This is probably less a critique of your project and maybe more a celebration of cubism: The clock in the Picasso portrait is not "harmonized" in terms of cubist motifs at play in the composition. The contours appear merely dilapidated. Maybe this passes for someone with little concern for painting or art history but it was like a sort thumb for me. Maybe this is a good study reference on the gap between pattern recognition and human perception. Maybe not. I'd be interested in other thoughts.
What's more impressive is that several of them work quite well, and barring anachronism, at the sizes given in the samples you might not know what was added if they didn't point it out. The park bench I found particularly impressive, for instance. I suspect if we increased the resolution it would break down, but at this size it works pretty well.
In general, it’s definitely impressive how well they work.
It would be interesting to see them do a higher resolution version, or if they have them. It's possible it would indeed fit right in even so; now that I think about it the microscale of these paintings are probably very stereotypical and the algorithm might be able to reproduce them well. It would be especially interesting to see if it would correctly reproduce brush strokes, which have a lot of context to them. Given that "deep learning" can do things like reproduce the structure of a TV script accurately, it doesn't seem out of the question.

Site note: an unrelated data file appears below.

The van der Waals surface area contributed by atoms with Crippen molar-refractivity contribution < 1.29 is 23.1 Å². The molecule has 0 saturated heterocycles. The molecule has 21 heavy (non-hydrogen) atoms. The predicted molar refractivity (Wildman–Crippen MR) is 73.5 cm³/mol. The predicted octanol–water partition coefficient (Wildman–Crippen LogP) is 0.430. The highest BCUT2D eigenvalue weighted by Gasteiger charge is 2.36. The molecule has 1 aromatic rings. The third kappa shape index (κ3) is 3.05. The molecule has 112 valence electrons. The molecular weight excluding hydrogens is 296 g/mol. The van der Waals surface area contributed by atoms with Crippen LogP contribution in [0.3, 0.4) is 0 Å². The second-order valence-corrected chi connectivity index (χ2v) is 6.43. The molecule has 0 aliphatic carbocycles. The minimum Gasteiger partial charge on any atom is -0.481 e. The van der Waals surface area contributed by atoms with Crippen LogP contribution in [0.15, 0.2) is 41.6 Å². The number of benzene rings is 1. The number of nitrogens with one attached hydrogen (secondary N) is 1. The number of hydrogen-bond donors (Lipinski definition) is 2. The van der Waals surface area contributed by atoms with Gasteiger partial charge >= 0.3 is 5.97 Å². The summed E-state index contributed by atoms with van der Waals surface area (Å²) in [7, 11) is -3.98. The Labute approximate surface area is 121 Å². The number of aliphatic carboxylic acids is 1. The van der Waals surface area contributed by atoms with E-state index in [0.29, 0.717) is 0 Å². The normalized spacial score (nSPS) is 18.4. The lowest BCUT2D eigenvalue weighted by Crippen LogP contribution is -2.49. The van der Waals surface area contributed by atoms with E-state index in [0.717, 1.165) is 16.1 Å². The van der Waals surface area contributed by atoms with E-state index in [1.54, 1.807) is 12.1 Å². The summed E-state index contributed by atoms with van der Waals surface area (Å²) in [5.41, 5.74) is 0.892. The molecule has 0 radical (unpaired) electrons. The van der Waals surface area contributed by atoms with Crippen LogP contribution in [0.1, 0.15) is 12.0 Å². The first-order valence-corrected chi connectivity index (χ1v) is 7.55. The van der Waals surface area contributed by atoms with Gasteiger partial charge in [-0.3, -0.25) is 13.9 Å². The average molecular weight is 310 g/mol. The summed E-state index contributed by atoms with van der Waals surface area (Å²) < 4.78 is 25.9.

Getting the colors right is half the problem, and I guess the histogram loss function I saw mentioned at the bottom of the page does that. A couple of the results had strange looking color transformations though - the little girl whose red shirt turns blue, even though the bed has some red in it, and the red rose that turns yellow even though there are orange flowers in the background. So it's not always choosing colors that are the closest to the source while being available in the target's palette. Anyone know why the colors sometimes go so far of course?
Also, this is one of the first style transfer papers I've seen that has a pretty obvious built-in and seemingly plausible business idea. I'm sure poster stores in malls everywhere could sell versions of your favorite painting or poster with your or your own face or something else of your choice added to the composition. It's like the new version of the picture board painting with face cutouts, but way better.
Is there something about what this file does that is easier accomplished in Matlab or is it just two different people preferring different languages?
For example, often the color of the inserted object changes radically, which might not be what was intended.
I'd love to see more things like this with Rothko, Pollock, etc.